It was my great pleasure to recently accept a new challenge at Rockwell Automation – that of regional sales director, North EMEA. It’s an exciting new role for me and I was equally delighted to pass the UK reigns into the capable hands of my successor and colleague, Phil Hadfield.
The change will mean a lot more travel for me, and it will allow me to focus my energies on helping Rockwell Automation to drive industry 4.0 innovation at a local in-country level, throughout our customers’ international frameworks.
I believe this is essential to the successful expansion of digital transformation throughout EMEA, and for us at Rockwell Automation, the process begins with sharing best practices from our teams and customers at a country level into our teams and customer applications further afield.
In the coming days, weeks and months, I am visiting Rockwell Automation offices throughout the north EMEA region, and it’s remarkable to see the strength and depth of talent working for the company.
It’s also reassuring to see, first-hand, how the customer-centric approach that creates the strong relationships and deep understanding between us and our customers, permeates the whole company. It is this deep understanding that I shall be seeking to build upon. It’s something that I consider central to our continued success.
It’s also a wonderfully exciting time to be taking an international position, not least because of the important industrial trend towards re-shoring and near-shoring.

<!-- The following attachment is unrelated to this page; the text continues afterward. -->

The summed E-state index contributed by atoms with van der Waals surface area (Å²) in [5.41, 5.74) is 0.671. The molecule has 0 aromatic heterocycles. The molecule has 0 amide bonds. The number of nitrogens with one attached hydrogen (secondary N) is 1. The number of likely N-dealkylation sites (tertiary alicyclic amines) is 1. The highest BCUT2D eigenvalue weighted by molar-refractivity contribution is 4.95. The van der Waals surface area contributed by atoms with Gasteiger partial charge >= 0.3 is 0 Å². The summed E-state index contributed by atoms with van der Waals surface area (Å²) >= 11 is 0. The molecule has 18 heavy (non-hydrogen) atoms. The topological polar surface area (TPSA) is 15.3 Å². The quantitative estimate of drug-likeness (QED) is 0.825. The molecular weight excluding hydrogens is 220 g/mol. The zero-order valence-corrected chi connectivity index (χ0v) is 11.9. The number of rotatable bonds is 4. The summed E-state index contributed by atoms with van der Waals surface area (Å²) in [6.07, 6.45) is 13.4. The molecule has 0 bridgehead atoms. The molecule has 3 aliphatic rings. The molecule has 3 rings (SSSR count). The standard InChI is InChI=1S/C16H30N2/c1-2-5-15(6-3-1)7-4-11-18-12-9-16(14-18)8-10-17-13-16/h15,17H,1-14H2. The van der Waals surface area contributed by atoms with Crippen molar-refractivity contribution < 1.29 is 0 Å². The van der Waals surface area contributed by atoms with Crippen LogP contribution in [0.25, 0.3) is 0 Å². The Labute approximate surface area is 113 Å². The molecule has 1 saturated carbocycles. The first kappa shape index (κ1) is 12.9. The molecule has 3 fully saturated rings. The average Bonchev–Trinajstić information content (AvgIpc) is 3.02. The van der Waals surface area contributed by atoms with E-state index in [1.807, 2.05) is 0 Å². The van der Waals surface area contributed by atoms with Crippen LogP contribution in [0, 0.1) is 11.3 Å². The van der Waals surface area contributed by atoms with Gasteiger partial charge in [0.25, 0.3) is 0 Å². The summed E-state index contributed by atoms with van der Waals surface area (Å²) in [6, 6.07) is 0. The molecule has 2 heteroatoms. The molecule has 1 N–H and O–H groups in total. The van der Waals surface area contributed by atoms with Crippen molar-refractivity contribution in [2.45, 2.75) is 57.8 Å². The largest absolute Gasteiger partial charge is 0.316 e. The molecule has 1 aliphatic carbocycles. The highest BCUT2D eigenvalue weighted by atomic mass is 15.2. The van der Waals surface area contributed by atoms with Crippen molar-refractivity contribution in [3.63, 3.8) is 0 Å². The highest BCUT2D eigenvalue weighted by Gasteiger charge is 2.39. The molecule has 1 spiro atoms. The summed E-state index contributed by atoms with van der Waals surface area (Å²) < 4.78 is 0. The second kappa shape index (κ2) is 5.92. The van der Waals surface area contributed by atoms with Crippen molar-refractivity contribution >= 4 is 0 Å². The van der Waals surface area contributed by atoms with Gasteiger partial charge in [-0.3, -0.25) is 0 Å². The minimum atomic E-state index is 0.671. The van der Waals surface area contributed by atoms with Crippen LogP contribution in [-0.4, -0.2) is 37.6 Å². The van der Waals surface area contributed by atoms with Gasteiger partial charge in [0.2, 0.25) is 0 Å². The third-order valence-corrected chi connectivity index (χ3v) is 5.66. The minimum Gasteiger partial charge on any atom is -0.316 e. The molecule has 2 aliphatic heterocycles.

For anyone unfamiliar with this terminology, our EMEA president Susana Gonzalez recently contributed to an article in FDi Intelligence – offering her thoughts on how industry 4.0 technologies require skills more readily available in developed economies.
In fact, as the article states, more than half of the world’s smart factories are in Europe, and 32% of the world’s greenfield investment since 2009 has been into the region.
I am excited to be a part of this – in my new role, you could say that I’ll be working further away to help enable manufacturing to grow closer to home. Our region is one of huge potential in industry, and there has never been a better time to be in it – a time of immense human possibility.
Technology Plus People
Industry 4.0 brings the technologies that underpin this potential. I believe we will see clusters of industrial expertise form around industry-sector knowledge hubs, and I think there is already evidence of manufacturing becoming more distributed; closer to the markets it serves.
But the most important factor remains the people of industry. It’s people who will take successful pilot projects and turn them into large scale industry-wide practices. It’s people who will be changing enterprise approaches and practices to enable the adoption of new technologies and new ways of working. And of course, it is people who will be upskilling to fill the shortfall in available expertise, especially around IT and data in the manufacturing environment.
The cultural change required within industry to make the best of the digital transformation opportunity is significant. There is no doubt that the companies who are making the most of the burgeoning opportunities are those which adopt a culture that encourages and adapts to the changing needs of industry 4.0. Companies that are investing in their most valuable asset – their staff. And when you invest in staff, you invest in people, and when you invest in people, you expand human possibility.
Get in touch with me today to discuss the Industry 4.0 journey of your company.
Published July 1, 2019